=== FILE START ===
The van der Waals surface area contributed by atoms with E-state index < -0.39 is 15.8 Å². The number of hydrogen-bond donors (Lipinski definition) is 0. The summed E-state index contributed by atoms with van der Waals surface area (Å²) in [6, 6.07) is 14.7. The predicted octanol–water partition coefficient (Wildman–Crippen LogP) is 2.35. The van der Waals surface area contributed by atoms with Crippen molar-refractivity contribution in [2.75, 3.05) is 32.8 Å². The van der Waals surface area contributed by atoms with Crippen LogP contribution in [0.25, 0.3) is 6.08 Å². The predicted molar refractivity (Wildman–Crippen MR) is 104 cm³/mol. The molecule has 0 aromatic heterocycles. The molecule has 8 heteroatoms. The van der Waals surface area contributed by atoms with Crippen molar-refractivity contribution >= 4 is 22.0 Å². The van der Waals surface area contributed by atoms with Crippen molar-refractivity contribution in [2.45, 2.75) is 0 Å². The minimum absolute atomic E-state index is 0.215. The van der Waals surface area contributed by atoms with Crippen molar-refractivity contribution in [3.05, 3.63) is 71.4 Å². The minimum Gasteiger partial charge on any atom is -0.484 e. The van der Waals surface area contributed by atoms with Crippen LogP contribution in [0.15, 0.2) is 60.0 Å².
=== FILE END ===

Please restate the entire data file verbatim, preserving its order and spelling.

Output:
The van der Waals surface area contributed by atoms with E-state index < -0.39 is 15.8 Å². The number of hydrogen-bond donors (Lipinski definition) is 0. The summed E-state index contributed by atoms with van der Waals surface area (Å²) in [6, 6.07) is 14.7. The predicted octanol–water partition coefficient (Wildman–Crippen LogP) is 2.35. The van der Waals surface area contributed by atoms with Crippen molar-refractivity contribution in [2.75, 3.05) is 32.8 Å². The van der Waals surface area contributed by atoms with Crippen LogP contribution in [0.25, 0.3) is 6.08 Å². The predicted molar refractivity (Wildman–Crippen MR) is 104 cm³/mol. The molecule has 0 aromatic heterocycles. The molecule has 8 heteroatoms. The van der Waals surface area contributed by atoms with Crippen molar-refractivity contribution >= 4 is 22.0 Å². The van der Waals surface area contributed by atoms with Crippen molar-refractivity contribution in [2.45, 2.75) is 0 Å². The minimum absolute atomic E-state index is 0.215. The van der Waals surface area contributed by atoms with Crippen molar-refractivity contribution in [3.05, 3.63) is 71.4 Å². The minimum Gasteiger partial charge on any atom is -0.484 e. The van der Waals surface area contributed by atoms with Crippen LogP contribution in [0.15, 0.2) is 60.0 Å².